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Pathological Liar

Q. My mom struggles with lying. I'm not sure how to deal with it when I talk to her. Would it be better for me to be direct and acknowledge that I know when she is lying, or should I just let it go? She refuses to belive that she needs help and even denies that she has a problem. What is the best way to deal with her in my every day conversations?

A. Unfortunately, it sounds like you are the one who is really struggling--your mother seems to be too far into denial to struggle. Lying stems from many different underlying causes and conditions, and there is no cookie-cutter approach to managing it. Much depends on whether the individual is suffering from a personality disorder; an early form of dementia; has some transient fear that prompts the lying; feels that her self-esteem will suffer unless she lies, etc.

For more insight into the underlying nature and causes of lying, you may want to see the books "Never Be Lied to Again" by David J. Lieberman; and "Lies! Lies! Lies! The Psychology of Deceit", by Charles V. Ford. The Lieberman book gives the reader a number of suggestions re: how to deal with lying. Again, there is no single right method.

In your case, much depends on the kind of relationship you have, and wish to have, with your mother. For example, if you see her twice a year, and don't need to depend on her to fulfill her obligations to you in any important way, you might not choose to make a big deal of her lying--particularly if the lies are of the relatively harmless, "little white lie" variety. It may be more important to you to keep the peace than to confront such dishonesty. (According to one story in the Talmud, even God altered the facts in order to keep peace between Abraham and his wife, Sarah!).

On the other hand, if you see your mother every week and rely on her to help you take care of the kids, your business, etc., and her lies are causing you substantial difficulty in these areas--well, that's a different kettle of fish. In that case, you may need to gently and privately confront your mother at the time of the lying.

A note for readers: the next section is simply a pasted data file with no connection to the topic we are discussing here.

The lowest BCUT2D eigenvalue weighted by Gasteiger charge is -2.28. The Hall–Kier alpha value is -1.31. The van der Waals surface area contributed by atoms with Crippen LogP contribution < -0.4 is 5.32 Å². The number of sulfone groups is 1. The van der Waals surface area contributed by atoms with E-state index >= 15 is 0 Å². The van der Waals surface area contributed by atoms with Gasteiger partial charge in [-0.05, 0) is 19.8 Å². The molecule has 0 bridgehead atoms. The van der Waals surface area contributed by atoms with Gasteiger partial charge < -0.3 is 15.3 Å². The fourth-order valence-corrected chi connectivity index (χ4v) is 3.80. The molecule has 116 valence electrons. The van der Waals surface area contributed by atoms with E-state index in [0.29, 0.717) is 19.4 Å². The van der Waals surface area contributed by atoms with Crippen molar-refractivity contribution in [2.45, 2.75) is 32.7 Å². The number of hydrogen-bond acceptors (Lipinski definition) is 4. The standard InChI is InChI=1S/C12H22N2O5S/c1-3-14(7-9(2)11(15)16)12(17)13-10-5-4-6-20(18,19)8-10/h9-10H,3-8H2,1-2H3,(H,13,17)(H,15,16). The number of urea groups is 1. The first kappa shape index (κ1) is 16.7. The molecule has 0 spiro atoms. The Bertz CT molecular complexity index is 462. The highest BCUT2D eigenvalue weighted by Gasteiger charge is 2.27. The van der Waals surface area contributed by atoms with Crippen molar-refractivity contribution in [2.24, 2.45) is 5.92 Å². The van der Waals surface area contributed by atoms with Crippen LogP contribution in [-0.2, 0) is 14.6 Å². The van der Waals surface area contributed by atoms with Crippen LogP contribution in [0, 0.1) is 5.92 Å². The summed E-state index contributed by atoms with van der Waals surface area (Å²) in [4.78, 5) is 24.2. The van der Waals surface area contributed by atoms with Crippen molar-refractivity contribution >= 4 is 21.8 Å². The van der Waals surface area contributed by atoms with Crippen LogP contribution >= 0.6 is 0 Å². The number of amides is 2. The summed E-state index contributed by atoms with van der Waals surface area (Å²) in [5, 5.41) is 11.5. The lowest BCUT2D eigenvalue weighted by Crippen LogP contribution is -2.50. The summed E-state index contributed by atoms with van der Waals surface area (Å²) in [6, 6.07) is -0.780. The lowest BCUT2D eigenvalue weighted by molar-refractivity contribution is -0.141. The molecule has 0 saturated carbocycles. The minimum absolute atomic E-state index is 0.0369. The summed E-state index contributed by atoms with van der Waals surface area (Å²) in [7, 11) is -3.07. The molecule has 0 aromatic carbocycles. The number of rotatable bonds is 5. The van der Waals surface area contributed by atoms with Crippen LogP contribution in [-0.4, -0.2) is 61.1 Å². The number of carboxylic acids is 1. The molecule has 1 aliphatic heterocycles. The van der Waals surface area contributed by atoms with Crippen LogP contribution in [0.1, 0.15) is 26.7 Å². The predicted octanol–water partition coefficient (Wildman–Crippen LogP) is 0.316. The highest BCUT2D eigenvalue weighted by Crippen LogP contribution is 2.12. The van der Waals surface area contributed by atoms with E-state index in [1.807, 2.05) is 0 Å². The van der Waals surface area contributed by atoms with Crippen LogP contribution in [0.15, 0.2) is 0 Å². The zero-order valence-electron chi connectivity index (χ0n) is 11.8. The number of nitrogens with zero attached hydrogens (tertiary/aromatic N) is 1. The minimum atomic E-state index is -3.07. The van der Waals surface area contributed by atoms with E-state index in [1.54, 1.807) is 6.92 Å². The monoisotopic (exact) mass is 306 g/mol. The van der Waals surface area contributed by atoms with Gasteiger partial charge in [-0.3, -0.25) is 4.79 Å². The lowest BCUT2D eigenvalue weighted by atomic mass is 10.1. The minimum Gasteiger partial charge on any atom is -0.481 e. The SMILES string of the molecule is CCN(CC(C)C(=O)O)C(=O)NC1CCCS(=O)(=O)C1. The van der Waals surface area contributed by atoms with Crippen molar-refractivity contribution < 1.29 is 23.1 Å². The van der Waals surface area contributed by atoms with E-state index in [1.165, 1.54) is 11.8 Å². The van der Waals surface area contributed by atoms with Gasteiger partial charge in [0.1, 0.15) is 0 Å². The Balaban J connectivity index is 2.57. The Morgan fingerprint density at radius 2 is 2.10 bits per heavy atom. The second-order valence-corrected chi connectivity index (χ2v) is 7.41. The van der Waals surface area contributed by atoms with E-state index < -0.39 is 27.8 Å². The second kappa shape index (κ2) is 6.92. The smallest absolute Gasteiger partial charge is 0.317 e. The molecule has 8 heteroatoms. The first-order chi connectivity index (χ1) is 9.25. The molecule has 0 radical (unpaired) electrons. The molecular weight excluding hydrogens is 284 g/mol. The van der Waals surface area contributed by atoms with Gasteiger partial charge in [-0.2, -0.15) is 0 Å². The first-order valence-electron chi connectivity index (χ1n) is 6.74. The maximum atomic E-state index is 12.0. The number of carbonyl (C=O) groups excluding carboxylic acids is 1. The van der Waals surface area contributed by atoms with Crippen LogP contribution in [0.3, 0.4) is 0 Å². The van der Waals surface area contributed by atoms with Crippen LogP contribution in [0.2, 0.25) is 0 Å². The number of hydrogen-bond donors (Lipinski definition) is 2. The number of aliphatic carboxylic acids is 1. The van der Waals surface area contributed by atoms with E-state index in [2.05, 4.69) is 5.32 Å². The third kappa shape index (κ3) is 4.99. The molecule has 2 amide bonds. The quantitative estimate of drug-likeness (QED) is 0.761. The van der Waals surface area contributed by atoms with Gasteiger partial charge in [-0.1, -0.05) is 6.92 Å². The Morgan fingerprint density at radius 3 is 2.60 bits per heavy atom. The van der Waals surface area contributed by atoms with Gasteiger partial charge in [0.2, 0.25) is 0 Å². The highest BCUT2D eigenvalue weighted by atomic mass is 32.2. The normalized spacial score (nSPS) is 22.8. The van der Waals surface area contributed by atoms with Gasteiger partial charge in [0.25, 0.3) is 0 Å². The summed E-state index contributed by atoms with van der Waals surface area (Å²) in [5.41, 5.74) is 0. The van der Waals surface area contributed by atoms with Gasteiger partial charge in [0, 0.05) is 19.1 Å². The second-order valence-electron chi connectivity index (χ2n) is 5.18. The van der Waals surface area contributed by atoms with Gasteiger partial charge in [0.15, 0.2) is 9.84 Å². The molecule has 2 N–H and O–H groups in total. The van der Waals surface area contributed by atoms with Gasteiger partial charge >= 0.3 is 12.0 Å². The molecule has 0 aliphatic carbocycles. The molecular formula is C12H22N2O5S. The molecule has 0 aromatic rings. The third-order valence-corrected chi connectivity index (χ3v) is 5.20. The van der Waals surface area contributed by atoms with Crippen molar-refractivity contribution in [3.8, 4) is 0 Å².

This does not mean making angry accusations--but rather, treating your mother with respect and open-minded concern for her well-being. In a private setting, you might start by saying something like, "Mom, you know I love you and want the best for you. I'm just feeling really confused lately about some of the things you say. It feels to me like you need to shade the truth on some matters, and I don't understand why. For example, the thing you just said to me [specify]. Is there something going on that might make you feel scared of being straightforward with me? Can I help in any way?"

You can see how your mother handles that--depending on her reaction, you may or may not be in a position to help her change. If she outright denies the problem ("I always tell the God's honest truth! I don't know what you are talking about!"), there may not be much you can do. In that case, it would probably be important to take her aside each time she tells a lie, and gently confront her about it--if it's important enough. Not every lie deserves our attention and effort!

Finally, if this is a major problem others in your family are experiencing with your mother, you may need to involve them in helping deal with her. This might involve a carefully arranged family meeting in which several of you have the sort of confrontation I described above, perhaps with the added message that your mother needs to get some professional help with her problem. In the end, if you can't get your mother to change her behavior, and it is really disturbing you, you may want to consider getting some supportive counseling for your own sake.

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July 2002

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